An Snag Breac on Working with Wool

Yesterday we looked at closing the gap between producers and consumers of wool on a commercial scale, and at what knitwear designers and yarn shops can do to bring wool growers and knitters closer together. This is amazing! Tonight, though, we will take the concept of closing the gap to a domestic level by looking at the work of long-term WOVEMBER supporter and artist extraordinaire Caroline Walshe AKA An Snag Breac, who this year grew her first crop of wool, hand-processed it, and turned it into a garment which is truly representative of its wonderful sheepy provenance! Without further ado, here are writings and photos originally presented here and here with some additional commentary from our favourite Irish magpie! All content and photos © Caroline Walshe AKA An Snag Breac

As a knitter and spinner it’s been my dream for a long time to source my fleece right outside my own door. This finally came to be this year. We got sheep in November last year. We are lucky to have some amazing neighbours who breed Shetland-Jacob cross sheep and farm in fantastic ways. They gave us our sheep in exchange for my husband working on their small-holding. They have a small amount of animals that they raise to be very tame for easier handling, so our sheep are extremely friendly – in fact sometimes too friendly – it is hard to go for a walk in peace as they do have a tendency to mob you!

It has been a great journey the last year, getting to know these sheep, having to shear them and process their wool, and now sending them off to the ram for a wee while, awaiting our first lambs in five months time! Jake (a wether or castrated ram) remains here, and as if on cue is now bleating outside my window. He is lonely for his lady-friends, but there are a gang of rams and wethers coming over soon to stay for a guys holiday while the girls are away.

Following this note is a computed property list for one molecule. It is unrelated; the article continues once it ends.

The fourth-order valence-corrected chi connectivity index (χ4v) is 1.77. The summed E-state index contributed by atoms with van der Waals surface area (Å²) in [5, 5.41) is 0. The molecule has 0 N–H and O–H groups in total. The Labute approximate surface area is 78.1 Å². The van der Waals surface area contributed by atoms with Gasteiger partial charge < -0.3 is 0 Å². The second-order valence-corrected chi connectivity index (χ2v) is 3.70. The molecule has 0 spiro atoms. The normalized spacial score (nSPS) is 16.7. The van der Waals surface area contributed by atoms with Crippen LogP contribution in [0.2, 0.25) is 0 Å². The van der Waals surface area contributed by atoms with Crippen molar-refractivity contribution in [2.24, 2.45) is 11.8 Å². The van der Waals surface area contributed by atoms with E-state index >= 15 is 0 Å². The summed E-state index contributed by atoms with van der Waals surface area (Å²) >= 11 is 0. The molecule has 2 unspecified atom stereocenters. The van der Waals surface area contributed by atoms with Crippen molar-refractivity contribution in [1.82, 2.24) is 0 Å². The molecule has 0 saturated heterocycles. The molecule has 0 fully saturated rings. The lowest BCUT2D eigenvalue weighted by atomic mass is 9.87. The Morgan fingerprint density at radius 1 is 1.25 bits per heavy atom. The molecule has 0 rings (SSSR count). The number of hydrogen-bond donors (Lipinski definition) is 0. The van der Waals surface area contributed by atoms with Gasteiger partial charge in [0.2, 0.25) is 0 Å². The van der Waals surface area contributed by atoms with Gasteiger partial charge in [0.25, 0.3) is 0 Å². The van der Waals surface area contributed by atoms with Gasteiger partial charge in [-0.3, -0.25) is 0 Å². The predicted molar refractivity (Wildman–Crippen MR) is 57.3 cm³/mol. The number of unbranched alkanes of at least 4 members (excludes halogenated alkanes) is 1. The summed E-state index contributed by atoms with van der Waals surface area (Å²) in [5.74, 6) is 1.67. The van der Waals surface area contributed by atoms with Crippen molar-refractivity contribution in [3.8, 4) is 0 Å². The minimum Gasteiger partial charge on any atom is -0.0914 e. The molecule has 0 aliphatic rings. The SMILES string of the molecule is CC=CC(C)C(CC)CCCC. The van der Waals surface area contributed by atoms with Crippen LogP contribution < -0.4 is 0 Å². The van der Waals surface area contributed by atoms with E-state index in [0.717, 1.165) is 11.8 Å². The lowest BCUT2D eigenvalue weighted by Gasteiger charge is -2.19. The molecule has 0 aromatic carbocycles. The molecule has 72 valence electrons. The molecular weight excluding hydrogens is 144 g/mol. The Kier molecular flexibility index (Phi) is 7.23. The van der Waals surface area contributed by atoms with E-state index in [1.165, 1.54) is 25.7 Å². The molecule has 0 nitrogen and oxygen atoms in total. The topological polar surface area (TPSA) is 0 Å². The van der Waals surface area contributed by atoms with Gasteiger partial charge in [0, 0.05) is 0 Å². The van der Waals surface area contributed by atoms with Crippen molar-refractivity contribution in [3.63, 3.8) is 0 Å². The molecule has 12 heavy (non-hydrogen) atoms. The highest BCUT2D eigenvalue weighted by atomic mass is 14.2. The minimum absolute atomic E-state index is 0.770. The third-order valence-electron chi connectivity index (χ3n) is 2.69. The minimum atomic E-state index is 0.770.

Jake the wether!

Jake was bottle-reared. Our neighbours had fallen in love with him and did their best to convince us to take him for his lovely wool as long as we promised not to eat him! It didn’t take much convincing. Jake is a gorgeous sheep – beautifully natured and his wool is excellent. His was the first wool I used from the sheep, and I chose to use his wool alone to make one garment. There is something great about making a single-origin-sheep garment. When I show it to people I say: This is Jake! And to me it’s like it is him – our lively and friendly wether, that I am wearing about my neck.

Jake and the shawl made from Jake

July 5, 2013 – Shearing Sheep

We put sheep coats on the flock early this year to make the most of their wool. It is definitely worthwhile in the Irish climate!

Sheep in coats – the laughing stock of Roscommon!

Today, we uncovered the sheep one by one and the Amazing K sheared each one. Behold the un-coated fleece of dear Jake. As you can see the covered part of his fleece is so much cleaner than the uncovered section (to the left, on his bum.) So we are happy with the coats.

The Amazing K in action, shearing with the most enormous set of vicious-looking hand-shears ever.

Jake’s fleece.


His wool is soooooo nice and soft, with a staple length of about 5.5″ and a beautiful even tight crimp.

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P1070972 copy

I immediately combed a lock out and spun it up into this lovely 2-ply yarn.

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11 wpi for those of you interested and very even and fine, easy to spin.

I had originally been thinking of making a jumper out of Jake – which I’m not sure I would’ve had enough usable fleece for after skirting him. But as the wool spun, it was clear something finer, a thinner yarn, would be more suitable. Perhaps a shawl?


Rosebud was the first sheep to be shorn and as a result, there was an awful lot of second cut in her fleece – little annoying bumbles of fleece that have been cut twice and end up forming a little lump in your spun yarn.


Also her fleece was shorter – due to us being a bit cautious with the shears – staple length of 4″ or so. Her fleece is more matted and difficult to comb out so produced a lumpier sample yarn when I spun it up.


Someone was very interested in the bags of wool.


I washed Jake’s fleece by placing it in mesh laundry bags and soaking it in hot water with a little detergent. Then I gently rinsed it out after a half an hour or so. I gently squashed the water out of it, and rolled it in a towel to squeeze as much water as I could out.